Caries prevalence amongst pre-school children in Windhoek, Namibia

Show simple item record Aluteni, Moses 2021-07-30T20:09:35Z 2021-07-30T20:09:35Z 2020
dc.description A dissertation submitted in partial fulfilment of the requirements for the degree of Master of Science in Dentistry (Community Dentistry) in the School of Dentistry, Faculty of Health Sciences University of the Witwatersrand, 2020 en_ZA
dc.description.abstract Background: Early Childhood Caries (ECC) has been recognised as a disease of serious consequences in both industrialised as well as undeveloped nations of the world. Its widespread prevalence among children makes it ideal for assessing the risk factors and identifying specific strategies that could be implemented to prevent the disease. Aim: The aim of the present study was to determine the prevalence of dental caries and its untreated consequences among 2-6-year-old preschool children in Windhoek, Namibia. Objectives: The objectives were; (i)To determine the prevalence of caries amongst 2-6-year-old children attending selected crèches in Windhoek, Namibia. (ii)To assess the clinical consequences of untreated tooth decay amongst 2-6-year-old children attending selected crèches in Windhoek using the pufa index.(iii) To investigate the strength of correlation between the dmft and pufa indices amongst 2-6years-old children attending selected creches in Windhoek, Namibia. (iv)To evaluate the correlation between oral hygiene practices and early childhood caries amongst 2-6-year-oldchildren attending selected crèches in Windhoek, Namibia. Methods: The study design used was cross-sectional and descriptive. A random sample was used to select children between the age group of 2-6 years attending selected creches represented within the 9 urban constituencies of Windhoek, Namibia. The sample size comprised 250children whose parents had consented to be part of the study. Data was collected by means of a dental clinical examination which focused on the diagnosis of dental caries using a World health organization (WHO) criteria for caries through the dmft and pufa indices. The dental examination was conducted at the respective crèches of the participants. An accompanying complementary oral health questionnaire was completed by the parents/care givers of the participants prior to the clinical dental examination and data was collated accordingly. The examinations were done by a single examiner and the examiner was calibrated by a team from the Department of Community Dentistry at the Wits Oral Health Sciences School. Ten percent of each examination sample was randomly selected and re-examined as a means of ensuring intra examiner reliability and consistent clinical judgment. Results: The caries and pufa prevalence amongst the study cohort was established at 55.77% and 6.54% respectively. The mean age of the children was 4.7 years, the mean dmft index score was 2.38 and the mean pufa score was 0.11. There was an increase in caries prevalence from 30.77% amongst the 2-year-old children to 66.67% amongst the 6-year-old children thus indicating an increase in caries prevalence with increasing age in both girls and boys. Conclusion: The caries and pufa prevalence of 55.77% and 6.54% for pre-school children of Windhoek is high compared to similar studies from other countries and it was directly proportional to increasing age en_ZA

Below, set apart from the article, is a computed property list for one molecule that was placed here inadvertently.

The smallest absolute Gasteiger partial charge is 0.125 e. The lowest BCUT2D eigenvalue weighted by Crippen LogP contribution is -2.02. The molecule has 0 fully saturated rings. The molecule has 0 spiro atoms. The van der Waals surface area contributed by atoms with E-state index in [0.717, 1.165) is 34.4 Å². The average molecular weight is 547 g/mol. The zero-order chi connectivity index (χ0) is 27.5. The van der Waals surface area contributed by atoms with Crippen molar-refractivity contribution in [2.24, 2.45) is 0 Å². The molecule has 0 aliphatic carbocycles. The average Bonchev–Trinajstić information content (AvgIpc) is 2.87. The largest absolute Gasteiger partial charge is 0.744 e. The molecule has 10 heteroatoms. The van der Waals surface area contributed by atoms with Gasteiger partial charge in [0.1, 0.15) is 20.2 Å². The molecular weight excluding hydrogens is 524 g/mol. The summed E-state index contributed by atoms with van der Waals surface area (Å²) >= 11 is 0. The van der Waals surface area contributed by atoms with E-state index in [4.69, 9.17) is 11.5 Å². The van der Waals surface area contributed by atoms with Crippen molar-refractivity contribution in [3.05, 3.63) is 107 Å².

dc.language.iso en en_ZA
dc.title Caries prevalence amongst pre-school children in Windhoek, Namibia en_ZA
dc.type Thesis en_ZA
dc.description.librarian CK2021 en_ZA
dc.faculty Faculty of Health Sciences en_ZA School of Dentistry en_ZA

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